February 2013

Regression analysis is a statistical technique that is commonly used in litigation because of its unique ability to ascertain both liability and damages.  Specifically, litigation invariably involves questions of (i) whether event x caused event y, and (ii) if so, how much did y change because of x.  As regression is used more frequently among litigation and economic experts, it becomes increasingly important to understand the basic intuition behind the technique, as well as the correct way to interpret regression output.

A simple example illustrates the usefulness of regression analysis. In a breach of contract case, plaintiff allegedly lost sales.  Assuming liability (i.e., had the breach not occurred), Plaintiff would have incurred costs to earn these alleged lost sales.  In other words, costs were saved associated with the sales that did not occur.  To appropriately calculate damages, these saved costs should be subtracted from any lost sales.  Regression analyses can determine (i) what types of costs change when sales change (i.e., variable or saved costs), and (ii) how much the variable costs or saved costs change when sales change.

Prior to performing a regression, it is usually useful to plot the data.  Below is a scatter plot showing ten pieces of data regarding Plaintiff’s sales and costs.   When an independent variable (in the following example, sales) explains the dependent variable (costs), a simple scatter plot provides insight about the relationship.  Looking at the scatter plot, our mind almost automatically fits a line that describes how sales relate to costs.  In this simple case, there is a positive relationship.

Regression performs this same operation, but does so mathematically with considerably more precision and consistency.  Importantly, it also provides us an estimate of how much costs increase as sales increase. Microsoft Excel and other software packages make regressions simple to execute, enabling non-experts to create models without understanding the underlying statistical formulas.  However, expert interpretation of the resulting output is still required.

Interpreting Regression Output

The input and output of a regression model take the familiar form many encountered in high school algebra; specifically y = mx + b.  The inputs are y (the dependent variable – plaintiff’s cost in the example above) and x (the independent variable – plaintiff’s sales in the example above).  The outputs are m (the slope term) and b (the intercept term).  The output that Microsoft Excel produces appears below.   In many cases, most of the output is not practically relevant; thus, one should not be intimidated by the seemingly foreign language and numbers below.  Our “cheat sheet” table follows the Excel output that identifies and interprets the most relevant variables. Simple “cheat sheet” table Using the R Squared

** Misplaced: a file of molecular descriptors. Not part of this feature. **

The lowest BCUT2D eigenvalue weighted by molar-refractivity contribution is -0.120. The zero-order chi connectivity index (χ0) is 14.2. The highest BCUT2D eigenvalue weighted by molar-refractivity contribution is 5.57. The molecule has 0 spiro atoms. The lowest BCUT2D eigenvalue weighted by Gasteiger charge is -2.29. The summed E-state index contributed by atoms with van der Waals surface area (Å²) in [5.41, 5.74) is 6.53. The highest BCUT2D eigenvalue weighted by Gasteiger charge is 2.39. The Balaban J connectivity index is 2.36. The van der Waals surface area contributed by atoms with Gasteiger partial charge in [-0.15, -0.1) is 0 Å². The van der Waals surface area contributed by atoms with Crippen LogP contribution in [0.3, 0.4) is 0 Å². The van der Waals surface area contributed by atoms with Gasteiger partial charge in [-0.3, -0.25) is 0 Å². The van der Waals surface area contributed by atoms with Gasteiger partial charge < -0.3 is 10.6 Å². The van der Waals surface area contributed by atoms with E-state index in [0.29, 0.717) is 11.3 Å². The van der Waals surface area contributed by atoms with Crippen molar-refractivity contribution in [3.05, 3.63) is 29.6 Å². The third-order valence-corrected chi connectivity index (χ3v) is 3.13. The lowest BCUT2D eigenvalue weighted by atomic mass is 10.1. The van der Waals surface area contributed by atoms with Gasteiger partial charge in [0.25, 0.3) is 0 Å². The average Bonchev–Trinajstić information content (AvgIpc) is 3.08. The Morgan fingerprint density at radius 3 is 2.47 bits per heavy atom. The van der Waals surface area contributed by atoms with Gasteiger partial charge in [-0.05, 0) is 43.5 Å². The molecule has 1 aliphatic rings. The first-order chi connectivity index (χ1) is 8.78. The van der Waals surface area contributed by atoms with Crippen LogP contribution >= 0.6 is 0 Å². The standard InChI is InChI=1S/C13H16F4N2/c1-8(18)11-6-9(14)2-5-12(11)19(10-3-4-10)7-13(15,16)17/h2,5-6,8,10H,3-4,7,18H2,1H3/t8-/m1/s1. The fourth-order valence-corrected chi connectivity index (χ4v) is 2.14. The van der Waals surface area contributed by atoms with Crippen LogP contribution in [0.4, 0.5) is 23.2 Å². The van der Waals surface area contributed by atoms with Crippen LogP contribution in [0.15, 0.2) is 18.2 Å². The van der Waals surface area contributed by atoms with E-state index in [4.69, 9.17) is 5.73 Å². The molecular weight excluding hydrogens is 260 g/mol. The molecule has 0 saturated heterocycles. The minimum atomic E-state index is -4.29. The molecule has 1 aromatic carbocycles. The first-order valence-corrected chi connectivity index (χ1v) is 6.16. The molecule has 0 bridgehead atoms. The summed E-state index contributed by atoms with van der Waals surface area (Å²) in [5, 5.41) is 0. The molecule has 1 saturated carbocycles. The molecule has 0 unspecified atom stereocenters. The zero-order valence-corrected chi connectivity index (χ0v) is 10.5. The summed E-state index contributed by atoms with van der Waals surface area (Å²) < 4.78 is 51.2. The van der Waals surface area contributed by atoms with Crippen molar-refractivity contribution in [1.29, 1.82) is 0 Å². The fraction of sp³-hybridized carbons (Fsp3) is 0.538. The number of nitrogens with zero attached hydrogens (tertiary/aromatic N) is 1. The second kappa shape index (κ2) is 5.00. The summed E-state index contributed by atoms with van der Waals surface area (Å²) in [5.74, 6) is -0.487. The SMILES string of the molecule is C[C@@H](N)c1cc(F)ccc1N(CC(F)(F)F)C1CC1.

When the primary question of interest is how variables relate to one another, the focus should be on the estimated slope coefficients and their respective p-values.  Large slope coefficients with p-values less than 0.05 are typically sufficient evidence of a significant relationship between the variables.

A low R-squared is a good reason to question whether additional variables should be included in the model as a way of improving both the fit of the model and reducing the bias in the estimated relationship.  The following cautions are in order:

1. The R-squared can be artificially inflated simply by including additional variables that do little to explain the outcome.
2. The R-squared changes based on the sample size, and how the data is distributed.  This means that R-squared should not be compared across models with different data.
3. A high R-squared by itself does not necessary indicate a correct regression model because it does not alert the user to several common mistakes made while running a regression.

Drawing Conclusions

In our breach of contract scenario, two conclusions can be drawn about costs.  First, costs do indeed decrease with reduced sales. This means that these costs are not incurred and should be subtracted from damages.  Second, we can estimate how much costs decrease per lost sales dollar: 91 cents. Therefore, assuming liability, damages should be 9% of the total lost sales. This 9% is calculated as \$1 – \$0.91.

Statistical methods can be used for summarizing a collection of data, testing the accuracy or attributes of a population, and for drawing inferences about the population being studied.  The intelligent use of statistics can save considerable money in compliance auditing, and data analysis for litigation.